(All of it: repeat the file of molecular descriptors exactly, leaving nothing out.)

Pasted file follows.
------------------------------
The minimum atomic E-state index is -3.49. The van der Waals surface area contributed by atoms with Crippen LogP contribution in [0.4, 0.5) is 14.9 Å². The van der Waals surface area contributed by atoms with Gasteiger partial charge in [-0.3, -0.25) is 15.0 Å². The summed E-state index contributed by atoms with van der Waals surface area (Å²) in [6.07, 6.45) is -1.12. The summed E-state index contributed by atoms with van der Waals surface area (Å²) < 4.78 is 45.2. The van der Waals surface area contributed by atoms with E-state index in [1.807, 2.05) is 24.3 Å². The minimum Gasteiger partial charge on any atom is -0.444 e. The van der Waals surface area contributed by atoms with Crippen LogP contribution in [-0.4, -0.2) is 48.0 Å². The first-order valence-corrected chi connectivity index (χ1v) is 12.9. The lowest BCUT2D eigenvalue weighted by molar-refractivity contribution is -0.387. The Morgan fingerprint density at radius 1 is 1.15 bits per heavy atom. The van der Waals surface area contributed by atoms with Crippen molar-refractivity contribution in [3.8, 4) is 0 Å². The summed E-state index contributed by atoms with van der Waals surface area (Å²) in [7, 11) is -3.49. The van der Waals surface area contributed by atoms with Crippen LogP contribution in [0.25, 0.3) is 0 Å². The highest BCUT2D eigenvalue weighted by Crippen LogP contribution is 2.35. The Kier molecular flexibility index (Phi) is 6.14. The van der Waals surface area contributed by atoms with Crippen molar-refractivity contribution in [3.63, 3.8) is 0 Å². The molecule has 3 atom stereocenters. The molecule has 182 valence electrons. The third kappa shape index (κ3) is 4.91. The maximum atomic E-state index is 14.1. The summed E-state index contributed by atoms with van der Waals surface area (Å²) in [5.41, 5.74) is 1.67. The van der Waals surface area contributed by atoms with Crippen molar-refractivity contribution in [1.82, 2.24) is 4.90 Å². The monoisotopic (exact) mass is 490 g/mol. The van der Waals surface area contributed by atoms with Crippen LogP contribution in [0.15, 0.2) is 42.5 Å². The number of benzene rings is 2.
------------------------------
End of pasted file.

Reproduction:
The minimum atomic E-state index is -3.49. The van der Waals surface area contributed by atoms with Crippen LogP contribution in [0.4, 0.5) is 14.9 Å². The van der Waals surface area contributed by atoms with Gasteiger partial charge in [-0.3, -0.25) is 15.0 Å². The summed E-state index contributed by atoms with van der Waals surface area (Å²) in [6.07, 6.45) is -1.12. The summed E-state index contributed by atoms with van der Waals surface area (Å²) < 4.78 is 45.2. The van der Waals surface area contributed by atoms with E-state index in [1.807, 2.05) is 24.3 Å². The minimum Gasteiger partial charge on any atom is -0.444 e. The van der Waals surface area contributed by atoms with Crippen LogP contribution in [-0.4, -0.2) is 48.0 Å². The first-order valence-corrected chi connectivity index (χ1v) is 12.9. The lowest BCUT2D eigenvalue weighted by molar-refractivity contribution is -0.387. The Morgan fingerprint density at radius 1 is 1.15 bits per heavy atom. The van der Waals surface area contributed by atoms with Crippen molar-refractivity contribution in [3.8, 4) is 0 Å². The summed E-state index contributed by atoms with van der Waals surface area (Å²) in [7, 11) is -3.49. The van der Waals surface area contributed by atoms with Crippen LogP contribution in [0.25, 0.3) is 0 Å². The highest BCUT2D eigenvalue weighted by Crippen LogP contribution is 2.35. The Kier molecular flexibility index (Phi) is 6.14. The van der Waals surface area contributed by atoms with Crippen molar-refractivity contribution in [3.63, 3.8) is 0 Å². The molecule has 3 atom stereocenters. The molecule has 182 valence electrons. The third kappa shape index (κ3) is 4.91. The maximum atomic E-state index is 14.1. The summed E-state index contributed by atoms with van der Waals surface area (Å²) in [5.41, 5.74) is 1.67. The van der Waals surface area contributed by atoms with Crippen molar-refractivity contribution in [1.82, 2.24) is 4.90 Å². The monoisotopic (exact) mass is 490 g/mol. The van der Waals surface area contributed by atoms with Crippen LogP contribution in [0.15, 0.2) is 42.5 Å². The number of benzene rings is 2.